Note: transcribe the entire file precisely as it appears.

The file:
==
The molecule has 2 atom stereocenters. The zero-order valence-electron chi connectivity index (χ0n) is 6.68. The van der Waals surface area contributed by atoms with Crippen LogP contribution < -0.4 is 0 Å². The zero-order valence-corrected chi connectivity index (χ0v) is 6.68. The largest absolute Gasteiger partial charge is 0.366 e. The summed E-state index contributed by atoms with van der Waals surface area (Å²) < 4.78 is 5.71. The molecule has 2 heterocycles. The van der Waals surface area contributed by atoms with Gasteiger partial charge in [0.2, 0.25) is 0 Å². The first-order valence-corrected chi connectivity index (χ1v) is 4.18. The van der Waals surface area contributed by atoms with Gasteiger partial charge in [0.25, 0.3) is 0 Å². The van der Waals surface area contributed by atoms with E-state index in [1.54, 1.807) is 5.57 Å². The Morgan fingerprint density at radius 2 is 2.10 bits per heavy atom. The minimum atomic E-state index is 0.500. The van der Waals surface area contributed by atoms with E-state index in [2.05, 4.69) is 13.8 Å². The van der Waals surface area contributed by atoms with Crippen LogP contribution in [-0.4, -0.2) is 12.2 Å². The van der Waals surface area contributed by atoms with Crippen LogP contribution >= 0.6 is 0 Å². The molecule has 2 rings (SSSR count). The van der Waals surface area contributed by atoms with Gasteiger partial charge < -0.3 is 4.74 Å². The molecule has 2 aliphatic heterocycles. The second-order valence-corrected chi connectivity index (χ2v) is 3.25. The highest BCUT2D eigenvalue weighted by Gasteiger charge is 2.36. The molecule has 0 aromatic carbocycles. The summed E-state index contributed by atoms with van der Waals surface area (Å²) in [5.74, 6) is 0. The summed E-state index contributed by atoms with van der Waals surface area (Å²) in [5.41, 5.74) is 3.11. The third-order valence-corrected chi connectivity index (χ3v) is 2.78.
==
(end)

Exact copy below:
The molecule has 2 atom stereocenters. The zero-order valence-electron chi connectivity index (χ0n) is 6.68. The van der Waals surface area contributed by atoms with Crippen LogP contribution < -0.4 is 0 Å². The zero-order valence-corrected chi connectivity index (χ0v) is 6.68. The largest absolute Gasteiger partial charge is 0.366 e. The summed E-state index contributed by atoms with van der Waals surface area (Å²) < 4.78 is 5.71. The molecule has 2 heterocycles. The van der Waals surface area contributed by atoms with Gasteiger partial charge in [0.2, 0.25) is 0 Å². The first-order valence-corrected chi connectivity index (χ1v) is 4.18. The van der Waals surface area contributed by atoms with Gasteiger partial charge in [0.25, 0.3) is 0 Å². The van der Waals surface area contributed by atoms with E-state index in [1.54, 1.807) is 5.57 Å². The Morgan fingerprint density at radius 2 is 2.10 bits per heavy atom. The minimum atomic E-state index is 0.500. The van der Waals surface area contributed by atoms with E-state index in [2.05, 4.69) is 13.8 Å². The van der Waals surface area contributed by atoms with Crippen LogP contribution in [-0.4, -0.2) is 12.2 Å². The van der Waals surface area contributed by atoms with Crippen LogP contribution >= 0.6 is 0 Å². The molecule has 2 rings (SSSR count). The van der Waals surface area contributed by atoms with Gasteiger partial charge < -0.3 is 4.74 Å². The molecule has 2 aliphatic heterocycles. The second-order valence-corrected chi connectivity index (χ2v) is 3.25. The highest BCUT2D eigenvalue weighted by Gasteiger charge is 2.36. The molecule has 0 aromatic carbocycles. The summed E-state index contributed by atoms with van der Waals surface area (Å²) in [5.74, 6) is 0. The summed E-state index contributed by atoms with van der Waals surface area (Å²) in [5.41, 5.74) is 3.11. The third-order valence-corrected chi connectivity index (χ3v) is 2.78.